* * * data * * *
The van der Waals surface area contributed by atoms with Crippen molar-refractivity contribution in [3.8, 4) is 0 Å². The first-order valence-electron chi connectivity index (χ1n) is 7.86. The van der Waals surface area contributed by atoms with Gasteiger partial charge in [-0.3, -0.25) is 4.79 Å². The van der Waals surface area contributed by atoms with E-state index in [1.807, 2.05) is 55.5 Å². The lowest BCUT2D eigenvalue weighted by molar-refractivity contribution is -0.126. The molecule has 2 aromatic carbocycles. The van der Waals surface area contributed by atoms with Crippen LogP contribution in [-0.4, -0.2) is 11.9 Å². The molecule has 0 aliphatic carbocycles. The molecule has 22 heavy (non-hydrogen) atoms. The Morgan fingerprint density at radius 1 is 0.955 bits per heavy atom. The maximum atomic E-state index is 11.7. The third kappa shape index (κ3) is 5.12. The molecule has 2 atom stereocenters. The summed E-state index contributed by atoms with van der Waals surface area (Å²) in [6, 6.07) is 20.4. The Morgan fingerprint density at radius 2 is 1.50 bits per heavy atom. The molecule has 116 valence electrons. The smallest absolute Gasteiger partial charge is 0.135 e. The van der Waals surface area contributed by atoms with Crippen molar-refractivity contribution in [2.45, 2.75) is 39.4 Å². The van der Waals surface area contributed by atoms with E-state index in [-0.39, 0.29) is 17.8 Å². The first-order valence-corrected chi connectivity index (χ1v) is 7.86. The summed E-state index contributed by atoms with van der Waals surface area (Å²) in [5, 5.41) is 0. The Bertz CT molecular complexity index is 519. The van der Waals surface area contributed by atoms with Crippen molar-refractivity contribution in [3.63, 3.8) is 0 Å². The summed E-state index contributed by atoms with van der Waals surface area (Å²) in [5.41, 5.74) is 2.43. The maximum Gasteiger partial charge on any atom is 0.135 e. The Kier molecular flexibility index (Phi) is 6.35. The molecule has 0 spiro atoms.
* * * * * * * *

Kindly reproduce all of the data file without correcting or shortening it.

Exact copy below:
The van der Waals surface area contributed by atoms with Crippen molar-refractivity contribution in [3.8, 4) is 0 Å². The first-order valence-electron chi connectivity index (χ1n) is 7.86. The van der Waals surface area contributed by atoms with Gasteiger partial charge in [-0.3, -0.25) is 4.79 Å². The van der Waals surface area contributed by atoms with E-state index in [1.807, 2.05) is 55.5 Å². The lowest BCUT2D eigenvalue weighted by molar-refractivity contribution is -0.126. The molecule has 2 aromatic carbocycles. The van der Waals surface area contributed by atoms with Crippen LogP contribution in [-0.4, -0.2) is 11.9 Å². The molecule has 0 aliphatic carbocycles. The molecule has 22 heavy (non-hydrogen) atoms. The Morgan fingerprint density at radius 1 is 0.955 bits per heavy atom. The maximum atomic E-state index is 11.7. The third kappa shape index (κ3) is 5.12. The molecule has 2 atom stereocenters. The summed E-state index contributed by atoms with van der Waals surface area (Å²) in [6, 6.07) is 20.4. The Morgan fingerprint density at radius 2 is 1.50 bits per heavy atom. The molecule has 116 valence electrons. The smallest absolute Gasteiger partial charge is 0.135 e. The van der Waals surface area contributed by atoms with Crippen molar-refractivity contribution in [2.45, 2.75) is 39.4 Å². The van der Waals surface area contributed by atoms with E-state index in [-0.39, 0.29) is 17.8 Å². The first-order valence-corrected chi connectivity index (χ1v) is 7.86. The summed E-state index contributed by atoms with van der Waals surface area (Å²) in [5, 5.41) is 0. The Bertz CT molecular complexity index is 519. The van der Waals surface area contributed by atoms with Crippen molar-refractivity contribution in [3.63, 3.8) is 0 Å². The summed E-state index contributed by atoms with van der Waals surface area (Å²) in [5.41, 5.74) is 2.43. The maximum Gasteiger partial charge on any atom is 0.135 e. The Kier molecular flexibility index (Phi) is 6.35. The molecule has 0 spiro atoms.